Outdated cloud solutions might be running on old systems that aren’t being backed up. It is surprising, Ekstein said, but even reputable MSPs may not be backing up your information. “Your cloud solution’s ability to deliver security depends on the vendor you’re working with. Some MSPs give you Microsoft solutions right out of the box, for example, which puts everything—email, documents, Sharepoint—on one drive. And they may be retaining your information for only 30 days after deletion, because that’s what the standard used to be.”

Old or Nonexistent Recovery Plans

Old or nonexistent disaster recovery plans leave gaps in your organization’s ability to respond, not only to ransomware attacks and other IT threats but to any disaster. Prime knows this first-hand from our own experience with a major flooding event at our headquarters in 2019. We had many systems in place that helped us recover, and we learned new strategies from our direct experience that we are now sharing with customers. Think about how quickly you’ll need your information back after a disaster and how the loss of data will affect your clients. Will your current plan make it possible to recover?

Untrained Personnel

Untrained personnel can make any threat worse, because, when your systems detect a threat, it’s imperative to act soon and do the right things. 

Tools to Outsmart Ransomware Thieves

Awareness of the issues listed above (and others) is the first step to “attacking back” against ransomware and other IT threats. However, you must take the next step to truly build a protective layer around your organization’s data and operations: you must take action. Here are tools you can put in place and actions you can take to attack back:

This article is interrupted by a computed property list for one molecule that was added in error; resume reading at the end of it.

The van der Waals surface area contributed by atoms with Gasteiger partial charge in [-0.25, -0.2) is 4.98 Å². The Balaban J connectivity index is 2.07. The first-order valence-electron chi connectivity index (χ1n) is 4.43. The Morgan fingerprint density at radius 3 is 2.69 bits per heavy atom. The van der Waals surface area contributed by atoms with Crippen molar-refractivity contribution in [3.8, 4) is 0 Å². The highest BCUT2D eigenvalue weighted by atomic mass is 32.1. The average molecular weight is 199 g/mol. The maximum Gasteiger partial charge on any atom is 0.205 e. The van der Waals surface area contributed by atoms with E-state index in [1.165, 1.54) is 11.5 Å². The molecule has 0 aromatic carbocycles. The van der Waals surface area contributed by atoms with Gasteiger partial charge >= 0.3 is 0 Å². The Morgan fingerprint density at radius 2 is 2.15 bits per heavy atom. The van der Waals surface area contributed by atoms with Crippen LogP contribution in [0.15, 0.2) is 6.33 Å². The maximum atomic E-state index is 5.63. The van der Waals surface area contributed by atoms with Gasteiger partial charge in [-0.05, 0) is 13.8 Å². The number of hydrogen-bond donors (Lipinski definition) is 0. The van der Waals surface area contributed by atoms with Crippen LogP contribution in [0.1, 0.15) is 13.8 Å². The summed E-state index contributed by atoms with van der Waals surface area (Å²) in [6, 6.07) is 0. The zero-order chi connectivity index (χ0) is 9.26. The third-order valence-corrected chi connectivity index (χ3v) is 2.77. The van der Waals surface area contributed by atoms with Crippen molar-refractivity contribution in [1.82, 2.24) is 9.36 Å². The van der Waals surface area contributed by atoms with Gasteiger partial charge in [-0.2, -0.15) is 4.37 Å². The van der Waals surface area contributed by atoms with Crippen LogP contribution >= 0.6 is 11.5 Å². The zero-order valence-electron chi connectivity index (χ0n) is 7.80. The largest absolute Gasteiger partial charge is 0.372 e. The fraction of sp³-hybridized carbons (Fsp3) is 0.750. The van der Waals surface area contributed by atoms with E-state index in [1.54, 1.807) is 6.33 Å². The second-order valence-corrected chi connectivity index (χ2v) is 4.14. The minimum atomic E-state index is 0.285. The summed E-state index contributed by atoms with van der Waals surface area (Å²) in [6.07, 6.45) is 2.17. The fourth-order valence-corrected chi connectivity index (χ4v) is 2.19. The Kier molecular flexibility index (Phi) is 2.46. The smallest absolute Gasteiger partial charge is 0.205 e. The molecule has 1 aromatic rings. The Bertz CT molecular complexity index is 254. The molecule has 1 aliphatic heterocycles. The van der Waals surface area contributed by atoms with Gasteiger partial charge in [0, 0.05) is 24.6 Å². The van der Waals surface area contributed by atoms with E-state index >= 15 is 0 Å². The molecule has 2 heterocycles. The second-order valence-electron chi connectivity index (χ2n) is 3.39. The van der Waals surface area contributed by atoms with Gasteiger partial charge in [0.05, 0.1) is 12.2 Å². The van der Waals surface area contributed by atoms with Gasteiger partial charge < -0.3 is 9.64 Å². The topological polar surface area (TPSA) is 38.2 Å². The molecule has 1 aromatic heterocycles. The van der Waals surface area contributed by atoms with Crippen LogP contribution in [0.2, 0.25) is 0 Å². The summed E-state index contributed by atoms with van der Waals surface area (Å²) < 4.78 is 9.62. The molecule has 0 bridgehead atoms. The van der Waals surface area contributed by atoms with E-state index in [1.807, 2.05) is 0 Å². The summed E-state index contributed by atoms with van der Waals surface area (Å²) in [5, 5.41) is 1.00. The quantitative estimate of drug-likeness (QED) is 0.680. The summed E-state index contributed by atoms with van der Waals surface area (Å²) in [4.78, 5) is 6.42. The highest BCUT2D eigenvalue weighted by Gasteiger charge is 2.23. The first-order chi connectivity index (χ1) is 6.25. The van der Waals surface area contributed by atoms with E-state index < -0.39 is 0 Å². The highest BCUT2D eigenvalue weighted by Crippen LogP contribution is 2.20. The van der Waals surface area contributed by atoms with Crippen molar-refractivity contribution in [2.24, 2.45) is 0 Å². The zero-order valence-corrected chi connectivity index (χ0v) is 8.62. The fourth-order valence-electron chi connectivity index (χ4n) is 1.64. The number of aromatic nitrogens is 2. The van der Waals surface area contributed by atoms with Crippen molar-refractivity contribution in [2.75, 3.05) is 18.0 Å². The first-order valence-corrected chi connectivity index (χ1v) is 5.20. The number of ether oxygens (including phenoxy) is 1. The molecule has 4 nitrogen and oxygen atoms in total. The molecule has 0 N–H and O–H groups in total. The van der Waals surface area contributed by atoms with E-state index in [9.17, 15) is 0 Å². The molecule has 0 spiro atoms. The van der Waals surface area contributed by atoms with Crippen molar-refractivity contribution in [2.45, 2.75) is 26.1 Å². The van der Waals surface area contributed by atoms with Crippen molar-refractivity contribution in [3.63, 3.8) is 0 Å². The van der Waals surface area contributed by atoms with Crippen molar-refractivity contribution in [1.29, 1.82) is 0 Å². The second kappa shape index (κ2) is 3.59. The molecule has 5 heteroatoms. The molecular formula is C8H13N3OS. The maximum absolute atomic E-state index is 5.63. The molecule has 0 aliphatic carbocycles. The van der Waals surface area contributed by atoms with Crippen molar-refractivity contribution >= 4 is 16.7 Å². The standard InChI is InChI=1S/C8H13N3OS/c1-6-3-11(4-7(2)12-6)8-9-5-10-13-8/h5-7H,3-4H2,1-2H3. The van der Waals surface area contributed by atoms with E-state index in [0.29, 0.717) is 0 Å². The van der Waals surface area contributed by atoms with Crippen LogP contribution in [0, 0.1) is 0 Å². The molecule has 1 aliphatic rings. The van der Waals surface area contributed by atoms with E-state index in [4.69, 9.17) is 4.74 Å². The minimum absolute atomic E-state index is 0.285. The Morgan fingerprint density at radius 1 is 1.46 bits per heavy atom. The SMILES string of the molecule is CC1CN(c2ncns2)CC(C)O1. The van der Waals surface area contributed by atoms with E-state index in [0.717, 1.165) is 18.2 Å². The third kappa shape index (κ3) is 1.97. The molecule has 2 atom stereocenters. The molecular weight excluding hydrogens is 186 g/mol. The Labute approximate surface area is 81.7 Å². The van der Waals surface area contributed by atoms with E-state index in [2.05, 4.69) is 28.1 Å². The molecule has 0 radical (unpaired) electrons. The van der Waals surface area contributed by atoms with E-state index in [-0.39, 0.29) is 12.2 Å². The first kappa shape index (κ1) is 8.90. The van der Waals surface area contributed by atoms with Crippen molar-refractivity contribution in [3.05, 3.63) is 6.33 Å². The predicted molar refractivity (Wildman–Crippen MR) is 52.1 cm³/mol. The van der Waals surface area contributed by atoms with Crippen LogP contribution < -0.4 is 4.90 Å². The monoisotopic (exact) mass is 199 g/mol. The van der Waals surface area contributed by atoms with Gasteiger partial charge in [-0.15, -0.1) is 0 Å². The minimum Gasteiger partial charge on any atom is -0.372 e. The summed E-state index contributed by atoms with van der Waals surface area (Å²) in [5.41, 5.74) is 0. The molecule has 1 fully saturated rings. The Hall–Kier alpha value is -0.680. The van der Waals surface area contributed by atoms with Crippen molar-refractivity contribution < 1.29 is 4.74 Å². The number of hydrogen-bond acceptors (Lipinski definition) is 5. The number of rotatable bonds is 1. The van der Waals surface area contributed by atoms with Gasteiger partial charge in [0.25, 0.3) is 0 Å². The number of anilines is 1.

Layered Security

Layered Security includes a thoughtful, interwoven combination of hardware, software and human oversight of your systems. Ekstein said if any of these three layers is not present, your security strategy will not be effective. If your team doesn’t have the experience to analyze and implement the layers, look for an MSP that is a proven expert in this service.

Endpoint Protection, Detection and Response

Endpoint protection, detection and response are the calling cards of the latest antivirus software. These more powerful programs look at defined behaviors instead of just programs. They identify and analyze typical harmful behavior and distinguish it from harmless everyday actions, so you can detect potential threats earlier. 

Email Security

Email security can be addressed in several ways. Advanced security tools help identify and block new viruses and threats. Training in day-to-day email security is critical to help personnel see what threats look like. “You need to educate your staff at all levels and make their knowledge a part of your ‘security stack’,” said Ekstein.

24/7 In-Person Monitoring

24/7 in-person monitoring should be combined with AI to survey logs and check to see if any activity looks odd or cannot be ignored. Trained experts can make people in your organization aware of potential threats and help mitigate them before they become unmanageable. “AI saves a lot of time,” said Ekstein, “but it also makes decisions based only on data. You need human intervention to make smart decisions.” That may change someday when the technology is not so new, he points out, but we will still need humans to teach AI and show it what is good or bad.

Cloud Solution Agreement

Having a cloud solution agreement with terms and conditions will tell you exactly what you’re getting and what you’re paying for when it comes to backup. If you already have a solution, Ekstein said, check the fine print. If backup and essential services are not accounted for, consider changing vendors and solutions.

Preparedness

Preparedness is the name of the game when it comes to disaster recovery. Take time to write a custom disaster recovery plan and train personnel to respond to disasters appropriately. Ask us about Prime Communications’ safety training partner, Safe Passage Consulting.